Red Sox Notes: What to do with Wakefield?
|01.15.10 at 8:43 am ET|
Red Sox manager Terry Francona, prior to the Boston Baseball Writers Dinner on Thursday, said that he has not considered putting Tim Wakefield in the bullpen. Even though the rotation would currently appear to run five deep with Jon Lester, Josh Beckett, John Lackey, Daisuke Matsuzaka and Clay Buchholz, the days when the knuckleballer would be hustled into a relief role seem like a thing of the past.
“I haven’t thought about that a lot. He’s a starter,” said Francona. “How that slots out, we don’t know yet.”
That said, Francona didn’t have a blueprint for Wakefield. He avoided committing to a timetable for the pitcher’s start to the season, though he did put the knuckleballer in a separate category from John Smoltz (in 2009) and Wade Miller (in ’05), pitchers who were held back by months at the start of the season.
“I would be surprised if he’s real far behind, if any,” said Francona.
–While Jeremy Hermida suggested that he is “excited to play some real baseball” now that he has moved from the home of the empty orange seats in Florida to the packed houses of Fenway, his role appears ill-defined. The Sox believe that the 26-year-old retains significant offensive potential, and that he will probably reach it with some club.
Whether or how he might do so in Boston this year remains unknown. Francona was admittedly uncertain about the outfielder’s job description for the coming year.
“I don’t know. I don’t know. Good question, bad answer. He’s a left-handed hitting outfielder,” said Francona. “We could always move Jacoby [Ellsbury] to center when [Mike] Cameron doesn’t play. J.D. [Drew] has missed games in right, we know that. So there is a fit there.
“But I can’t sit here today and say Jeremy Hermida does this. On one hand, I hope he gets an opportunity to play enough because I think he can do some things offensively. On the other hand, if he’s playing everyday, something went wrong somewhere else. But there’s a lot to like about what he can do. But I can’t sit here today and tell you where he’ll actually fit.”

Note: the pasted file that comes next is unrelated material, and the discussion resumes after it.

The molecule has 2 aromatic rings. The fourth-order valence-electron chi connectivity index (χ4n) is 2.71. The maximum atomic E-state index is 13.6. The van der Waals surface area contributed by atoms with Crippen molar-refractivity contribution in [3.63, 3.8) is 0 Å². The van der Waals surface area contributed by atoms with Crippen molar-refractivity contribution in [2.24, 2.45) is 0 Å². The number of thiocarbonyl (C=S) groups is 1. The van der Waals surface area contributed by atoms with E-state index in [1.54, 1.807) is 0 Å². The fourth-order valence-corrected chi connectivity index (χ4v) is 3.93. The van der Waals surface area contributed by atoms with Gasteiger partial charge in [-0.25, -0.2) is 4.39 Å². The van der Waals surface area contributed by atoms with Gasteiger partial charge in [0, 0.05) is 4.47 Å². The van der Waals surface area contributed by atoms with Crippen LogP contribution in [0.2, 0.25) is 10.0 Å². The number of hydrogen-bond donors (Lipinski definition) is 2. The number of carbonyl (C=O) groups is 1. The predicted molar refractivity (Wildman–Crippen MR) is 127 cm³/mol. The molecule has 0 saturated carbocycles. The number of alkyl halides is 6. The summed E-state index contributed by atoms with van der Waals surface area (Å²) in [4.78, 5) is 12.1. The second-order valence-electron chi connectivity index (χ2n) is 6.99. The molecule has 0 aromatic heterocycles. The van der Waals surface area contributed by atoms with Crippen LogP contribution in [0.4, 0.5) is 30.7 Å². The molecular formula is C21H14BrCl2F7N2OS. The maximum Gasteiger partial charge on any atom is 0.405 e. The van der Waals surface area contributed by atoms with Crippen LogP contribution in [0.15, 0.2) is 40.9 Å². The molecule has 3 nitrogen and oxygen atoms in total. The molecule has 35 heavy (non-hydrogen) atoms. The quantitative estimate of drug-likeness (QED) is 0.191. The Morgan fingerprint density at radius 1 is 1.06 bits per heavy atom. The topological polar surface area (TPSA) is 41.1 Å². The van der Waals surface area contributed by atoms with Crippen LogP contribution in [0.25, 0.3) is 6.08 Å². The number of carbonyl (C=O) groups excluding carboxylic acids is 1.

–Francona seemed either amused or bemused that Daisuke Matsuzaka, just a few years removed from being evaluated as one of the best pitchers in the world, has become an afterthought in his rotation. The right-hander, he noted, is just two years removed from a season when, “by hook or by crook,” he won 18 games with a sub-3.00 ERA.
There is little doubt that Matsuzaka’s 2009 season, when he went 4-6 with a 5.76 ERA in just 59.1 innings, represented a profound disappointment, not just for his numbers and his lack of availability but also due to his ideological clashes with the team over proper forms of preparation. But ultimately, the team believes that both the pitcher and his club will benefit from the pitcher’s pride to prove that he is still an effective pitcher.
“He’s almost at times fallen off from people’s thinking. He won 18 games the year before. It’s kind of out of sight, out of mind,” said Francona. “He’s supposed to be pretty good. If he’s pitching in that four hole, or that fourth game of the season, he’s going to match up.”
Sox officials were indeed surprised by Matsuzaka’s claim in a Japanese magazine that he had tried to pitch through a leg injury that caused his mechanics to suffer. But with the pitcher showing the commitment to spend the offseason working out at Athletes’ Performance in Arizona, the Sox believe that they are in a good position with the right-hander, and they are more focused on how he fares going forward than on any head-scratching statements about the past.
–Francona has been in touch with Jed Lowrie, whom he described as “cautiously optimistic” about the recovery of the left wrist that required surgery and sabotaged his 2009 season. The manager believed that the infielder had begun swinging, though it will be difficult to gauge the switch-hitter’s health until he is subject to daily activity in spring training. In some respects, only game activity will offer insight into Lowrie’s health, since he appeared to be recovering well last summer until he aggravated the wrist on check swings in games.
–Francona said that Mike Lowell’s situation would remain unresolved until he proved that he is healthy in spring training.
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